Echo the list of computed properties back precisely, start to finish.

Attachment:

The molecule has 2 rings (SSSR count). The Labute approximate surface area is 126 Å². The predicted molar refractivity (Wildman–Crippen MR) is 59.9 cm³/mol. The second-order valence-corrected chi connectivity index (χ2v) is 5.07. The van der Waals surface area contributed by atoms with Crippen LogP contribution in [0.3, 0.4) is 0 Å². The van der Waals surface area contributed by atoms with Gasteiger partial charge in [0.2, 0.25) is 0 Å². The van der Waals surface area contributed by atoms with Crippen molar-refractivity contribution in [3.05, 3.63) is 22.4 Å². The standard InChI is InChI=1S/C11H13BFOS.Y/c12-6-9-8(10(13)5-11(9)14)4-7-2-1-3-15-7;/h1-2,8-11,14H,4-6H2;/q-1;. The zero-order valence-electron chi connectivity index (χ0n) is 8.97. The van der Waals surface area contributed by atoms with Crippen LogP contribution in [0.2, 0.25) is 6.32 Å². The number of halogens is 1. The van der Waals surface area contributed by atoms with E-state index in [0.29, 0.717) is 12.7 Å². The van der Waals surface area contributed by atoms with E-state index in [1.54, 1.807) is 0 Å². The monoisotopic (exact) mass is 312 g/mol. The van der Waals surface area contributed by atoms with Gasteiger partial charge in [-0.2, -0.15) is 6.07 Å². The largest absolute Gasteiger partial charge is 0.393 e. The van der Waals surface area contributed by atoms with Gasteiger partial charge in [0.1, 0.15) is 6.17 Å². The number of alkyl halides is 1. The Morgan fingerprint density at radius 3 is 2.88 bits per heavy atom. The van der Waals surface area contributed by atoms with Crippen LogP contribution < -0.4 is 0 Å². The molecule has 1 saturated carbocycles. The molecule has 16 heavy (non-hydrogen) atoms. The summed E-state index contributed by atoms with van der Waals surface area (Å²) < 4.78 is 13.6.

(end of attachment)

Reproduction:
The molecule has 2 rings (SSSR count). The Labute approximate surface area is 126 Å². The predicted molar refractivity (Wildman–Crippen MR) is 59.9 cm³/mol. The second-order valence-corrected chi connectivity index (χ2v) is 5.07. The van der Waals surface area contributed by atoms with Crippen LogP contribution in [0.3, 0.4) is 0 Å². The van der Waals surface area contributed by atoms with Gasteiger partial charge in [0.2, 0.25) is 0 Å². The van der Waals surface area contributed by atoms with Crippen molar-refractivity contribution in [3.05, 3.63) is 22.4 Å². The standard InChI is InChI=1S/C11H13BFOS.Y/c12-6-9-8(10(13)5-11(9)14)4-7-2-1-3-15-7;/h1-2,8-11,14H,4-6H2;/q-1;. The zero-order valence-electron chi connectivity index (χ0n) is 8.97. The van der Waals surface area contributed by atoms with Crippen LogP contribution in [0.2, 0.25) is 6.32 Å². The number of halogens is 1. The van der Waals surface area contributed by atoms with E-state index in [0.29, 0.717) is 12.7 Å². The van der Waals surface area contributed by atoms with E-state index in [1.54, 1.807) is 0 Å². The monoisotopic (exact) mass is 312 g/mol. The van der Waals surface area contributed by atoms with Gasteiger partial charge in [-0.2, -0.15) is 6.07 Å². The largest absolute Gasteiger partial charge is 0.393 e. The van der Waals surface area contributed by atoms with Gasteiger partial charge in [0.1, 0.15) is 6.17 Å². The number of alkyl halides is 1. The Morgan fingerprint density at radius 3 is 2.88 bits per heavy atom. The van der Waals surface area contributed by atoms with Crippen LogP contribution < -0.4 is 0 Å². The molecule has 1 saturated carbocycles. The molecule has 16 heavy (non-hydrogen) atoms. The summed E-state index contributed by atoms with van der Waals surface area (Å²) < 4.78 is 13.6.